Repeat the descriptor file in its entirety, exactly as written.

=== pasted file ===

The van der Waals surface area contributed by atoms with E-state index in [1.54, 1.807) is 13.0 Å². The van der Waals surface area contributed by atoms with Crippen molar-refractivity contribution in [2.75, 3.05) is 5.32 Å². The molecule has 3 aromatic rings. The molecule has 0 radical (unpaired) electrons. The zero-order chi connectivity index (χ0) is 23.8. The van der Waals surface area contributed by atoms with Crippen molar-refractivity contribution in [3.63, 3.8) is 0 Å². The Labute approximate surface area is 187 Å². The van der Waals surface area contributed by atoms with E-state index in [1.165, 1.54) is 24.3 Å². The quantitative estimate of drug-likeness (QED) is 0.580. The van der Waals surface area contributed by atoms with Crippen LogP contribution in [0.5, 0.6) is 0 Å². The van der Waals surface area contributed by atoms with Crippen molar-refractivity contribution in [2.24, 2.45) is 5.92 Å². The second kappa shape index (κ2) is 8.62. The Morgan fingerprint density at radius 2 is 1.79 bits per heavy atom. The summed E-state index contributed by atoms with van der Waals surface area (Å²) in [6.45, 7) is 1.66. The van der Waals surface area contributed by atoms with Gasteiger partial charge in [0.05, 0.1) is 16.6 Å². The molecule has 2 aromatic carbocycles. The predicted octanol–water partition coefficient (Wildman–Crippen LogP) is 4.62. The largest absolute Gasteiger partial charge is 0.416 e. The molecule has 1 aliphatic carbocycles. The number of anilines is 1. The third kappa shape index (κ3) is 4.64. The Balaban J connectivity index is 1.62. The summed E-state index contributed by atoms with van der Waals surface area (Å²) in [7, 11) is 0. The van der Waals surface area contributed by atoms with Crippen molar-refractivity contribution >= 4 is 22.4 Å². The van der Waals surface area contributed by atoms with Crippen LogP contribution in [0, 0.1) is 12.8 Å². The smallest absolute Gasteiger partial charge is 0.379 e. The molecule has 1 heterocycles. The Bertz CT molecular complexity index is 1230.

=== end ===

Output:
The van der Waals surface area contributed by atoms with E-state index in [1.54, 1.807) is 13.0 Å². The van der Waals surface area contributed by atoms with Crippen molar-refractivity contribution in [2.75, 3.05) is 5.32 Å². The molecule has 3 aromatic rings. The molecule has 0 radical (unpaired) electrons. The zero-order chi connectivity index (χ0) is 23.8. The van der Waals surface area contributed by atoms with Crippen molar-refractivity contribution in [3.63, 3.8) is 0 Å². The Labute approximate surface area is 187 Å². The van der Waals surface area contributed by atoms with E-state index in [1.165, 1.54) is 24.3 Å². The quantitative estimate of drug-likeness (QED) is 0.580. The van der Waals surface area contributed by atoms with Crippen LogP contribution in [0.5, 0.6) is 0 Å². The van der Waals surface area contributed by atoms with Crippen molar-refractivity contribution in [2.24, 2.45) is 5.92 Å². The second kappa shape index (κ2) is 8.62. The Morgan fingerprint density at radius 2 is 1.79 bits per heavy atom. The summed E-state index contributed by atoms with van der Waals surface area (Å²) in [6.45, 7) is 1.66. The van der Waals surface area contributed by atoms with Gasteiger partial charge in [0.05, 0.1) is 16.6 Å². The molecule has 2 aromatic carbocycles. The predicted octanol–water partition coefficient (Wildman–Crippen LogP) is 4.62. The largest absolute Gasteiger partial charge is 0.416 e. The molecule has 1 aliphatic carbocycles. The number of anilines is 1. The third kappa shape index (κ3) is 4.64. The Balaban J connectivity index is 1.62. The summed E-state index contributed by atoms with van der Waals surface area (Å²) in [7, 11) is 0. The van der Waals surface area contributed by atoms with Crippen molar-refractivity contribution >= 4 is 22.4 Å². The van der Waals surface area contributed by atoms with Crippen LogP contribution in [0, 0.1) is 12.8 Å². The smallest absolute Gasteiger partial charge is 0.379 e. The molecule has 1 heterocycles. The Bertz CT molecular complexity index is 1230.